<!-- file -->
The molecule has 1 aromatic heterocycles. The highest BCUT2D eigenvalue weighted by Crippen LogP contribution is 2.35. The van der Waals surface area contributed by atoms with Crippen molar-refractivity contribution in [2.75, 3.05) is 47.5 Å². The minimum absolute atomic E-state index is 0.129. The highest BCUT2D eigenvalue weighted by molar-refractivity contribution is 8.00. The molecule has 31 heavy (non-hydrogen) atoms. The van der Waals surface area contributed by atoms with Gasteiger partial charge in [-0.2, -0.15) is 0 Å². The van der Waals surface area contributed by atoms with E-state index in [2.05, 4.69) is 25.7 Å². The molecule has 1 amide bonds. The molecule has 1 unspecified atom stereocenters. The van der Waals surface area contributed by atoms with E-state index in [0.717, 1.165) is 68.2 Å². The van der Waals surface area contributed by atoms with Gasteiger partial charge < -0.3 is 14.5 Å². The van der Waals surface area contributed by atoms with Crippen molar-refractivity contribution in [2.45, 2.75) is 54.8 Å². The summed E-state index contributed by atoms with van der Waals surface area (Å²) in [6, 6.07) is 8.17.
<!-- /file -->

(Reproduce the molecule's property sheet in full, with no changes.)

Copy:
The molecule has 1 aromatic heterocycles. The highest BCUT2D eigenvalue weighted by Crippen LogP contribution is 2.35. The van der Waals surface area contributed by atoms with Crippen molar-refractivity contribution in [2.75, 3.05) is 47.5 Å². The minimum absolute atomic E-state index is 0.129. The highest BCUT2D eigenvalue weighted by molar-refractivity contribution is 8.00. The molecule has 31 heavy (non-hydrogen) atoms. The van der Waals surface area contributed by atoms with Gasteiger partial charge in [-0.2, -0.15) is 0 Å². The van der Waals surface area contributed by atoms with E-state index in [2.05, 4.69) is 25.7 Å². The molecule has 1 amide bonds. The molecule has 1 unspecified atom stereocenters. The van der Waals surface area contributed by atoms with E-state index in [0.717, 1.165) is 68.2 Å². The van der Waals surface area contributed by atoms with Gasteiger partial charge < -0.3 is 14.5 Å². The van der Waals surface area contributed by atoms with Crippen molar-refractivity contribution in [2.45, 2.75) is 54.8 Å². The summed E-state index contributed by atoms with van der Waals surface area (Å²) in [6, 6.07) is 8.17.